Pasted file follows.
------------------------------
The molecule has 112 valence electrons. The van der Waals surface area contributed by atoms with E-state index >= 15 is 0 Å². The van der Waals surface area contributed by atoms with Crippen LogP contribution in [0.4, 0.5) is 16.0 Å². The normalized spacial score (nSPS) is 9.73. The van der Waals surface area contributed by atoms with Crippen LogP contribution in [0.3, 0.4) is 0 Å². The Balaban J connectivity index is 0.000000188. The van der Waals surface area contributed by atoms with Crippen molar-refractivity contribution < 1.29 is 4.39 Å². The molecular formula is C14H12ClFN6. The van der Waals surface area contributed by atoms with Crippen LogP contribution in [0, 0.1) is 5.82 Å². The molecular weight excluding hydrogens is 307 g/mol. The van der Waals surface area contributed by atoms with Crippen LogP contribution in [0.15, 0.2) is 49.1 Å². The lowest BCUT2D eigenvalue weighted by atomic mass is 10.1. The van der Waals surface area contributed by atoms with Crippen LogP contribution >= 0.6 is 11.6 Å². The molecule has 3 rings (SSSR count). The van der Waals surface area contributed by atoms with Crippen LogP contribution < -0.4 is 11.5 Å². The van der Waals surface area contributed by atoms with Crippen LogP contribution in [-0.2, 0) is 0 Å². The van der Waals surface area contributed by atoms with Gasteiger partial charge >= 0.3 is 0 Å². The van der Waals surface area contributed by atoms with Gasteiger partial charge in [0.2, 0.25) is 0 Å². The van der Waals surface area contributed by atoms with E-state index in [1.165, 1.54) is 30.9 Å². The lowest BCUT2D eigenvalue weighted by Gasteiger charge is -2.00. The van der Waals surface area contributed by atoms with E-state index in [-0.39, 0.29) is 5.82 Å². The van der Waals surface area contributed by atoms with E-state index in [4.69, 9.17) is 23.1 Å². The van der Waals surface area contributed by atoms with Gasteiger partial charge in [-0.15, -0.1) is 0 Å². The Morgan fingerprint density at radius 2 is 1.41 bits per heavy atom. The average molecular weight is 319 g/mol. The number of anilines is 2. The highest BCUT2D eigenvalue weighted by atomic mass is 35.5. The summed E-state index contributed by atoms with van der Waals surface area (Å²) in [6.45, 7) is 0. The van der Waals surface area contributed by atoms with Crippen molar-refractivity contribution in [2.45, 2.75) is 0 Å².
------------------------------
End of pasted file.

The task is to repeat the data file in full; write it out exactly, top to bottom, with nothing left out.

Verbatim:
The molecule has 112 valence electrons. The van der Waals surface area contributed by atoms with E-state index >= 15 is 0 Å². The van der Waals surface area contributed by atoms with Crippen LogP contribution in [0.4, 0.5) is 16.0 Å². The normalized spacial score (nSPS) is 9.73. The van der Waals surface area contributed by atoms with Crippen LogP contribution in [0.3, 0.4) is 0 Å². The Balaban J connectivity index is 0.000000188. The van der Waals surface area contributed by atoms with Crippen molar-refractivity contribution < 1.29 is 4.39 Å². The molecular formula is C14H12ClFN6. The van der Waals surface area contributed by atoms with Crippen LogP contribution in [0, 0.1) is 5.82 Å². The molecular weight excluding hydrogens is 307 g/mol. The van der Waals surface area contributed by atoms with Crippen LogP contribution in [0.15, 0.2) is 49.1 Å². The lowest BCUT2D eigenvalue weighted by atomic mass is 10.1. The van der Waals surface area contributed by atoms with Crippen LogP contribution >= 0.6 is 11.6 Å². The molecule has 3 rings (SSSR count). The van der Waals surface area contributed by atoms with Crippen LogP contribution < -0.4 is 11.5 Å². The van der Waals surface area contributed by atoms with Crippen LogP contribution in [-0.2, 0) is 0 Å². The van der Waals surface area contributed by atoms with Gasteiger partial charge >= 0.3 is 0 Å². The van der Waals surface area contributed by atoms with Gasteiger partial charge in [0.2, 0.25) is 0 Å². The van der Waals surface area contributed by atoms with E-state index in [1.165, 1.54) is 30.9 Å². The lowest BCUT2D eigenvalue weighted by Gasteiger charge is -2.00. The van der Waals surface area contributed by atoms with E-state index in [-0.39, 0.29) is 5.82 Å². The van der Waals surface area contributed by atoms with E-state index in [4.69, 9.17) is 23.1 Å². The van der Waals surface area contributed by atoms with Gasteiger partial charge in [-0.15, -0.1) is 0 Å². The Morgan fingerprint density at radius 2 is 1.41 bits per heavy atom. The average molecular weight is 319 g/mol. The number of anilines is 2. The highest BCUT2D eigenvalue weighted by atomic mass is 35.5. The summed E-state index contributed by atoms with van der Waals surface area (Å²) in [6.45, 7) is 0. The van der Waals surface area contributed by atoms with Crippen molar-refractivity contribution in [2.45, 2.75) is 0 Å².